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Diversification of the cullin family



Cullins are proteins involved in ubiquitination through their participation in multisubunit ubiquitin ligase complexes. In this study, I use comparative genomic data to establish the pattern of emergence and diversification of cullins in eukaryotes.


The available data indicate that there were three cullin genes before the unikont/bikont split, which I have called Culα, Culβ and Culγ. Fungal species have quite strictly conserved these three ancestral genes, with only occasional lineage-specific duplications. On the contrary, several additional genes appeared in the animal or plant lineages. For example, the human genes Cul1, Cul2, Cul5, Cul7 and Parc all derive from the ancestral Culα gene. These results, together with the available functional data, suggest that three different types of ubiquitin ligase cullin-containing complexes were already present in early eukaryotic evolution: 1) SCF-like complexes with Culα proteins; 2) Culβ/BTB complexes; and, 3) Complexes containing Culγ and DDB1-like proteins. Complexes containing elongins have arisen more recently and perhaps twice independently in animals and fungi.


Most of the known types of cullin-containing ubiquitin ligase complexes are ancient. The available data suggest that, since the origin of eukaryotes, complex diversity has been mostly generated by combining closely related subunits, while radical innovations, giving rise to novel types of complexes, have been scarce. However, several protist groups not examined so far contain highly divergent cullins, indicating that additional types of complexes may exist.


Ubiquitination is a critical process in all eukaryotic organisms. It is involved in several essential functions, from the regulation of protein levels to roles in cellular signaling, DNA repair, endocytosis or gene expression regulation [14]. Ubiquitin ligases (E3s) are basic components of the ubiquitination system. They are a numerous and highly diverse group of enzymes able to transfer ubiquitin to the target proteins [1]. It has been observed that many E3s are single proteins. However, in other cases the ubiquitin ligase function is performed by multiprotein complexes. Particularly significant are cullin-RING ubiquitin ligases (CRLs), a diverse group of E3 complexes characterized by containing both a cullin family protein and a RING finger-containing protein. The roles of the cullin protein in this type of complex are quite well understood. Structural data indicate that cullins act as backbones that facilitate ubiquitination by correctly positioning both the RING finger-containing protein, that recruits the ubiquitin-conjugating enzyme (E2), and another protein present in the CRL complex, the substrate receptor, which confers substrate specificity. The CRL complexes also often contain one or more adaptor proteins, which at the same time bind the cullin and recruit the substrate receptor [5, 6].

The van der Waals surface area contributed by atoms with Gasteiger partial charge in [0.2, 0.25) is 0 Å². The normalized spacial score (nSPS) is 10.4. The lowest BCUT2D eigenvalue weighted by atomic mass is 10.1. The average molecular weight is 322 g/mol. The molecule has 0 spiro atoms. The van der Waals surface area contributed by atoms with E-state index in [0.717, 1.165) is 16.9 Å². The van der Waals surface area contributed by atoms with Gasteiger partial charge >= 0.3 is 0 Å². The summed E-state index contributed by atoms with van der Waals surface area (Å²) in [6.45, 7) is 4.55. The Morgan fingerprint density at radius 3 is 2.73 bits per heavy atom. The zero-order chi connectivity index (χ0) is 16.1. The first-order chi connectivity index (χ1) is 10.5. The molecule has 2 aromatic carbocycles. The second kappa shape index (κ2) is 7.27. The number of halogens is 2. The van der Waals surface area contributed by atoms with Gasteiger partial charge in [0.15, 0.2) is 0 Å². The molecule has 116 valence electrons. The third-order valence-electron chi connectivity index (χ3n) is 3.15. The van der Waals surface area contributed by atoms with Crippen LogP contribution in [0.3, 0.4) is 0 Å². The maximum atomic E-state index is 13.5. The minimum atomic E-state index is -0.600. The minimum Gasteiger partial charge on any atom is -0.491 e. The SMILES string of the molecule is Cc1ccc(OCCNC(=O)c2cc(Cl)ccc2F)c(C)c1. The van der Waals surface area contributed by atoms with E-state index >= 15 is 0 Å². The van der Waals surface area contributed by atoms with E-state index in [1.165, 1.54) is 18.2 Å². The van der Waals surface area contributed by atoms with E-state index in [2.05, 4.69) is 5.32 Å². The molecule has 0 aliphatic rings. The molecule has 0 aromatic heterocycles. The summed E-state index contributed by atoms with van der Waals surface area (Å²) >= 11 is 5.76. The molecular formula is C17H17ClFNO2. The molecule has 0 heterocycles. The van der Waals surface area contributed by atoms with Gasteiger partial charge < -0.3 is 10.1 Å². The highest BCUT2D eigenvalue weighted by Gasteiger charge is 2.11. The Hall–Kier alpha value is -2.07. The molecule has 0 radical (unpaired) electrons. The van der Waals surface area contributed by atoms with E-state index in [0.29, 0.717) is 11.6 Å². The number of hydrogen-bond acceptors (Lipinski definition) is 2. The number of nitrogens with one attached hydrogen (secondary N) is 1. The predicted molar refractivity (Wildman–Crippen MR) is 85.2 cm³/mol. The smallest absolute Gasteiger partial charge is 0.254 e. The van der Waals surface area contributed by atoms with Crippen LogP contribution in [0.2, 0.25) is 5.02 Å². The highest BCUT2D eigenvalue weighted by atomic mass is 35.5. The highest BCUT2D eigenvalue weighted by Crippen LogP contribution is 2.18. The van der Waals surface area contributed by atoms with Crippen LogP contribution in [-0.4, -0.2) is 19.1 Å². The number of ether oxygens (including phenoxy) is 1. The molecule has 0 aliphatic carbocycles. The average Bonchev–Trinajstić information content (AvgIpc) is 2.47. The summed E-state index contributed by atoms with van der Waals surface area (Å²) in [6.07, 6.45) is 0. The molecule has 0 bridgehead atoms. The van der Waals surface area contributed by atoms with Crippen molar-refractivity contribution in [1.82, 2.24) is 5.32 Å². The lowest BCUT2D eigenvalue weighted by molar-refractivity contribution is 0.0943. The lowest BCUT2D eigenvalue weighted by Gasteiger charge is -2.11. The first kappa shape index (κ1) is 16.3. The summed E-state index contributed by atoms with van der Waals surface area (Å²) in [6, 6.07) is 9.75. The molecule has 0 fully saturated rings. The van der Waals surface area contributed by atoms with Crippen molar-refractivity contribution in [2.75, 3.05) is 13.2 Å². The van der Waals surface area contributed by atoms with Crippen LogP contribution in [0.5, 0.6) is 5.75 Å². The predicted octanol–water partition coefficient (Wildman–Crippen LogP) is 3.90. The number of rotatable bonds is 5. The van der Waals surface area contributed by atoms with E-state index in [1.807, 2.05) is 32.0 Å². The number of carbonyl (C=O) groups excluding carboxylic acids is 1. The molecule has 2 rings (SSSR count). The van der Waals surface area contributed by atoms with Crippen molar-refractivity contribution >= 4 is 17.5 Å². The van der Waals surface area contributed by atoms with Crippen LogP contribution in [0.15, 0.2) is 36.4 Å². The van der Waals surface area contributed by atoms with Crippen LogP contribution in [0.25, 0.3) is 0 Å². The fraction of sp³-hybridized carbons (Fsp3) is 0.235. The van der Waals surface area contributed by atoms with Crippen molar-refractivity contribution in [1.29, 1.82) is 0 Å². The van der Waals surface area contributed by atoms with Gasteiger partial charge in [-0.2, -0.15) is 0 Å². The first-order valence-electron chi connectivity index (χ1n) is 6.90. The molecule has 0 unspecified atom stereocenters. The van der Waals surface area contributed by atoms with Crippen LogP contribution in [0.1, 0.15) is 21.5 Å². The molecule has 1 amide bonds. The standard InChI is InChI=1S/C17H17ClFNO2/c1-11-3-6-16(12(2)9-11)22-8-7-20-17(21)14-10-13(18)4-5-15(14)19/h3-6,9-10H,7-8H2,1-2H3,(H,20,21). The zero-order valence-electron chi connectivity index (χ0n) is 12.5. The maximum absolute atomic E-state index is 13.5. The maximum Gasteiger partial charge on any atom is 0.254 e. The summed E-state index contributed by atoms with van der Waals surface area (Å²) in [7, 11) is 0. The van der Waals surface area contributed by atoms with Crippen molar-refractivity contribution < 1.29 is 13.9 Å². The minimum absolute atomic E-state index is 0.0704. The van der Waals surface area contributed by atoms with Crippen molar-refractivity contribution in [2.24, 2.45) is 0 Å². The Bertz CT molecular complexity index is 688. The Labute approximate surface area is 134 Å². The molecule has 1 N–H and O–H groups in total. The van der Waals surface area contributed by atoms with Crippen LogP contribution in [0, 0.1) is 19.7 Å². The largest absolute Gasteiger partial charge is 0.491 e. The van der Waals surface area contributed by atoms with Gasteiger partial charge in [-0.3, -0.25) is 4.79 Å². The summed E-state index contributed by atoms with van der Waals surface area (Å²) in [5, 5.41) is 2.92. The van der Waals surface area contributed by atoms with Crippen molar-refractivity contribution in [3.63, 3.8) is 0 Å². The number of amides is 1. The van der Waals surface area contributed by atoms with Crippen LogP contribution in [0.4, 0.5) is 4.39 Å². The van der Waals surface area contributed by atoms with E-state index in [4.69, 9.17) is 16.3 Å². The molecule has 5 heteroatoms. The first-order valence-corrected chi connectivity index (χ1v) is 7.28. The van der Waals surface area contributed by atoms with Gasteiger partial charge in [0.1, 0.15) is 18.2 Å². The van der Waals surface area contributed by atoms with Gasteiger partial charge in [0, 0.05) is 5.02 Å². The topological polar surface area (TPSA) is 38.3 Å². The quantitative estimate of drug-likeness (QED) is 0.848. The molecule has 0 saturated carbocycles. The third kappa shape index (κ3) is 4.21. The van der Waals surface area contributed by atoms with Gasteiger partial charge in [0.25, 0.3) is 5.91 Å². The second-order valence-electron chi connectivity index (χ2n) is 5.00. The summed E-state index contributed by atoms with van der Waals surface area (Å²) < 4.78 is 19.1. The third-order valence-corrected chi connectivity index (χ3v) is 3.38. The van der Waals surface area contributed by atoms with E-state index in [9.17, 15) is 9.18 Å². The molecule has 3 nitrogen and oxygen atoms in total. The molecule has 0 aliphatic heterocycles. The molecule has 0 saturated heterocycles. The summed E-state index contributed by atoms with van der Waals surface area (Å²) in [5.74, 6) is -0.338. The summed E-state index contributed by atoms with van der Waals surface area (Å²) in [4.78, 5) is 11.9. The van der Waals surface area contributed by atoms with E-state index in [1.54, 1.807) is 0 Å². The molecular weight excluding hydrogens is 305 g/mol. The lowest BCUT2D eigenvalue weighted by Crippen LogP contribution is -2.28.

CRLs are the most abundant E3s. Their diversity is due to the fact that many alternative complexes can be generated in a combinatorial way: multiple related proteins may substitute each other to form similar but functionally distinct complexes. The number of CRLs may be very large: in all eukaryotic species analyzed in detail so far there are several cullins, related RING finger-containing proteins, several adaptors and, most especially, many alternative substrate receptors (e. g. potentially, there may be several hundreds in mammals) that participate in CRLs. Fortunately, and in spite of this extensive variability, analyses in multiple species has allowed to classify all complexes known so far into a few main CRL classes: 1) the Cullin/RING/Skp/F-box CRLs (historically known as SCF complexes, and to which I will refer generically as F-box CRLs) that contain proteins with F boxes as substrate receptors and Skp1 or related proteins as adaptors; 2) the Cullin/RING/BTB CRLs (BTB CRLs), characterized by lacking additional adaptors and containing proteins with BTB domains as substrate receptors, directly bound to the cullins; 3) the Cullin/RING/DDB/DCAFs CRLs (DDB CRLs) that contain proteins related to mammalian DDB1 as adaptors and often proteins with WD40 domains as substrate receptors; and, 4) Cullin/RING/Elongins/BC-box CRLs (BC-box CRLs), which contain one or two elongin proteins as adaptors and BC-box/SOCS-box containing proteins as substrate receptors (see reviews [59]).